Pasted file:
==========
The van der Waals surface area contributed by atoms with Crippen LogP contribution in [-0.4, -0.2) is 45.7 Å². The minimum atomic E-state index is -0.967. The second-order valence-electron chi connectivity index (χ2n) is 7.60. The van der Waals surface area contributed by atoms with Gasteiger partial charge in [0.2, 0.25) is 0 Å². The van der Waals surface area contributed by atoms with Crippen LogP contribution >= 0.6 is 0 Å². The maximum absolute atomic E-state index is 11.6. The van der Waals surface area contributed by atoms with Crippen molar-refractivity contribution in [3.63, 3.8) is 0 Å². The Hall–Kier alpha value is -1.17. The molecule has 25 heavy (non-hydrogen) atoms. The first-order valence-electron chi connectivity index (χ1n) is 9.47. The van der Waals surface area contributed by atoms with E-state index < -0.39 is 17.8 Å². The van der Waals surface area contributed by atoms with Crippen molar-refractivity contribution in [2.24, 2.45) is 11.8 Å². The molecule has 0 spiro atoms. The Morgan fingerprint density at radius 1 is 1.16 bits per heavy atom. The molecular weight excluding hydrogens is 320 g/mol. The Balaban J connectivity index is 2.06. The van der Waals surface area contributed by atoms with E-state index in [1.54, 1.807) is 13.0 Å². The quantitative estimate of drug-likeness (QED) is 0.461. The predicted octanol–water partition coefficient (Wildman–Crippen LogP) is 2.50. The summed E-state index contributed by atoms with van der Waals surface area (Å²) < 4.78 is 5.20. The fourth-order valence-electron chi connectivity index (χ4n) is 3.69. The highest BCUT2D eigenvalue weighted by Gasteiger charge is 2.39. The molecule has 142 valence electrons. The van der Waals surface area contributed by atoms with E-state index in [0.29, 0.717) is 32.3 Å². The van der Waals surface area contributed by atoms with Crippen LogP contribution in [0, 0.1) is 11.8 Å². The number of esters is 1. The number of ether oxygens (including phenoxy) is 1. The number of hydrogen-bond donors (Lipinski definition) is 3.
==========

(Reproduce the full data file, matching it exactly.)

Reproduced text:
The van der Waals surface area contributed by atoms with Crippen LogP contribution in [-0.4, -0.2) is 45.7 Å². The minimum atomic E-state index is -0.967. The second-order valence-electron chi connectivity index (χ2n) is 7.60. The van der Waals surface area contributed by atoms with Gasteiger partial charge in [0.2, 0.25) is 0 Å². The van der Waals surface area contributed by atoms with Crippen LogP contribution >= 0.6 is 0 Å². The maximum absolute atomic E-state index is 11.6. The van der Waals surface area contributed by atoms with Crippen molar-refractivity contribution in [3.63, 3.8) is 0 Å². The Hall–Kier alpha value is -1.17. The molecule has 25 heavy (non-hydrogen) atoms. The first-order valence-electron chi connectivity index (χ1n) is 9.47. The van der Waals surface area contributed by atoms with E-state index < -0.39 is 17.8 Å². The van der Waals surface area contributed by atoms with Crippen molar-refractivity contribution in [2.24, 2.45) is 11.8 Å². The molecule has 0 spiro atoms. The Morgan fingerprint density at radius 1 is 1.16 bits per heavy atom. The molecular weight excluding hydrogens is 320 g/mol. The Balaban J connectivity index is 2.06. The van der Waals surface area contributed by atoms with E-state index in [1.54, 1.807) is 13.0 Å². The quantitative estimate of drug-likeness (QED) is 0.461. The predicted octanol–water partition coefficient (Wildman–Crippen LogP) is 2.50. The summed E-state index contributed by atoms with van der Waals surface area (Å²) < 4.78 is 5.20. The fourth-order valence-electron chi connectivity index (χ4n) is 3.69. The highest BCUT2D eigenvalue weighted by Gasteiger charge is 2.39. The molecule has 142 valence electrons. The van der Waals surface area contributed by atoms with E-state index in [0.29, 0.717) is 32.3 Å². The van der Waals surface area contributed by atoms with Crippen LogP contribution in [0, 0.1) is 11.8 Å². The number of esters is 1. The number of ether oxygens (including phenoxy) is 1. The number of hydrogen-bond donors (Lipinski definition) is 3.